Hillary Clinton Has The Most Statistically Improbable Coin-Toss Luck Ever
After a big sigh of relief, Clinton announced, “I am so thrilled to be coming to New Hampshire after winning Iowa! I have won and I have lost there, it is a lot better to win.” But a growing number who feel that Clinton’s corruption streak runs deep are starting to question if she really did win, or if, once again, Hillary Cheated.
There’s Something Funny About Hillary’s Iowa Victory That Has Many Suspicious
DES MOINES, Iowa — One of the most bizarre details to emerge from the tallying after Monday’s Iowa caucus was that in six Democratic counties, the assignment of six delegates was decided by the flip of a coin.
Using a coin flip to award unassigned delegates was not an afterthought, but part of the rules when precincts are deadlocked on a delegate assignment. It is considered to be one of the fairest ways of making a decision, however, when coin flips were used to decide a close Iowa caucus races Monday night, things did not work out so evenly.
According to the The Des Moines Register, a single delegate remained unassigned at the end of caucusing in six Iowa precincts. Therefore, coin flips were used to assign the unassigned delegates. Each coin flip resulted in the awarding of one delegate.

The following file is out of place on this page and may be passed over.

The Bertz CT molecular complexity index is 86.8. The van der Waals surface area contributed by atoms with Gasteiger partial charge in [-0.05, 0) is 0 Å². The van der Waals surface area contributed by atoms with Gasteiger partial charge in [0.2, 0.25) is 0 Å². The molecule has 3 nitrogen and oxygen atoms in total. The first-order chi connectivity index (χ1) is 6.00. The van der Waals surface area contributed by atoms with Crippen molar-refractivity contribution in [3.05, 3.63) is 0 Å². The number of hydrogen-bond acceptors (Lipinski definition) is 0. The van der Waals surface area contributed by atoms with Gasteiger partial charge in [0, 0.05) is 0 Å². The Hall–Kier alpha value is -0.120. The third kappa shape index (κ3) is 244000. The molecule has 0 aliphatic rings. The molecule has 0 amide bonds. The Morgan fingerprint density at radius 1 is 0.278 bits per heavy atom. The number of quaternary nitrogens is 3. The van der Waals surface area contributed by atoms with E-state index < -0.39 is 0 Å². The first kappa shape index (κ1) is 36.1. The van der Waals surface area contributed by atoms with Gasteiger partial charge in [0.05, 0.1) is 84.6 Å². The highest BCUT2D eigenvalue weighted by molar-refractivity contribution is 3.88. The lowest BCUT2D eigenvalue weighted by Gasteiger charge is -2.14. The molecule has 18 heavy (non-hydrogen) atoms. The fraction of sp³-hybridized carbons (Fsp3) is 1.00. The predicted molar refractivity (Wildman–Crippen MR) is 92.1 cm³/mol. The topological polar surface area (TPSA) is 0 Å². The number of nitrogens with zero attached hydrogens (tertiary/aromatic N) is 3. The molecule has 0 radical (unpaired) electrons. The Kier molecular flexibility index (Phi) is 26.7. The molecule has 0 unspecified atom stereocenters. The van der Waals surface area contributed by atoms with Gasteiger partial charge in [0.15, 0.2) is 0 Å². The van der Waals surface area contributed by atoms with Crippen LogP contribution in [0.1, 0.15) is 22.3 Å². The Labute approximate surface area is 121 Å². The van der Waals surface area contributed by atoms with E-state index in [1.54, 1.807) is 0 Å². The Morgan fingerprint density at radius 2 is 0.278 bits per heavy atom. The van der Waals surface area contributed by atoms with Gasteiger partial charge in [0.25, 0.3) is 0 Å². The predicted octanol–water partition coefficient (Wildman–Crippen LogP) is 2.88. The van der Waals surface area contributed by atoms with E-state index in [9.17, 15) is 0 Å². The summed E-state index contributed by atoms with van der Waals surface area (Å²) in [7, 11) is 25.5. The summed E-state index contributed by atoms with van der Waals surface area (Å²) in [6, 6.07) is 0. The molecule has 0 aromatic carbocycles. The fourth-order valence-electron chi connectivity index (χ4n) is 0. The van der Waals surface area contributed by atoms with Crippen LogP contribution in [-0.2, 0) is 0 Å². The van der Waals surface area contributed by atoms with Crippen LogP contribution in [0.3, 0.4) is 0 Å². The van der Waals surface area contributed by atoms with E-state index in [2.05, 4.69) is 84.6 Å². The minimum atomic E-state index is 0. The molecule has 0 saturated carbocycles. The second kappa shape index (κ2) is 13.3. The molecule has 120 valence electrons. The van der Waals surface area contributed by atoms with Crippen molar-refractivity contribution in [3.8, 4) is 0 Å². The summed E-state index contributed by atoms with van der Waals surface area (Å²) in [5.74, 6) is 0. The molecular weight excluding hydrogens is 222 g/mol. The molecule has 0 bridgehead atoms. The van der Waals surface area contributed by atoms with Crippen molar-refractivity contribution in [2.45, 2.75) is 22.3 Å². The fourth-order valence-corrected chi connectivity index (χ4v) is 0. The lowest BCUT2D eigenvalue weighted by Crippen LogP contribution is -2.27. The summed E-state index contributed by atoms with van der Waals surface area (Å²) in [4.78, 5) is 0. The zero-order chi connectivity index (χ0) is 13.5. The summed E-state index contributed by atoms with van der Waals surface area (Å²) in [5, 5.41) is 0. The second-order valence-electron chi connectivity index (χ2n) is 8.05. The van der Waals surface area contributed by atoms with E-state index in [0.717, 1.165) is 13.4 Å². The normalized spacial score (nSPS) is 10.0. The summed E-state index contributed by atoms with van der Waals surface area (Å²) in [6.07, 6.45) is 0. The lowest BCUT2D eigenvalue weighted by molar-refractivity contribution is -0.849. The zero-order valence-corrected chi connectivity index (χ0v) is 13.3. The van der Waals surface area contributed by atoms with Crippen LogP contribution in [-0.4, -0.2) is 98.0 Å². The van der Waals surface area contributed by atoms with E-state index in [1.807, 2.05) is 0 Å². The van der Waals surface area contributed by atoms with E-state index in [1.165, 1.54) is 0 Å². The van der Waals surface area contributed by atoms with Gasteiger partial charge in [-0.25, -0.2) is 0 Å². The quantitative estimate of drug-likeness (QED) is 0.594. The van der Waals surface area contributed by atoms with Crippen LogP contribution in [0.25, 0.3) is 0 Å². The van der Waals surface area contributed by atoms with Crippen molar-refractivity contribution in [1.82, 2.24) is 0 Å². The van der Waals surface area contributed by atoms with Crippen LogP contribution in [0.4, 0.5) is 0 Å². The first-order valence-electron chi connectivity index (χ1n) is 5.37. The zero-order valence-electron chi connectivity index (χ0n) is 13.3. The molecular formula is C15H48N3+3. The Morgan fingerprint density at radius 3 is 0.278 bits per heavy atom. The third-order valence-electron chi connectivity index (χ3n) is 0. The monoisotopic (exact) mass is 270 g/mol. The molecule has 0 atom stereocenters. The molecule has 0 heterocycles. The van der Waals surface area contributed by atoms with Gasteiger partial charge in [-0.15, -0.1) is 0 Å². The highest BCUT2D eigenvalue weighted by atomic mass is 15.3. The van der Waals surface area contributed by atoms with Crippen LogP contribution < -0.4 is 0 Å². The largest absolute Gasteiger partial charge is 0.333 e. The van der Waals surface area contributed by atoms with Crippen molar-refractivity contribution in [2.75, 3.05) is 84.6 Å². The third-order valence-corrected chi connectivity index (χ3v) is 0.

This is where it gets weird.
“In all six instances where a coin toss was used to determine the winner of the delegate, Hillary Clinton won over Sen. Bernie Sanders.”
Now, let’s do the math.
In a single coin toss, the probability of calling the toss correctly is 50 percent, or one in two. Heads or tails.
But the probably of winning every flip out of six flips is one in 64, or 1.56 percent.
TheBlaze did the math about the outcome of those coin flips and their significance in the final result. “Clinton’s final delegate count was 699.57, according to the Iowa Democratic Party. Sanders’ was 695.49,” The Blaze reported. “If Sanders had won even half of the coin tosses and split the six delegates three and three with Clinton, he would have finished at 698.49 delegates to Clinton’s 696.57.”
“Sanders Would Have Won!”
This online “Coin Toss Probability Calculator” shows that you’re 50 percent likely to win one coin flip. But you’re only 25 percent likely to win two consecutive coin flips, because there are now twice as many possible outcomes. So calculate probabilities for six coin flips, and your chances of winning them all are slim . . . very slim:
One comment on TheBlaze read:
“If any human involvement occurs in an election, the Clintons will find a way to corrupt it.”
source: The Blaze, The Des Moines Register,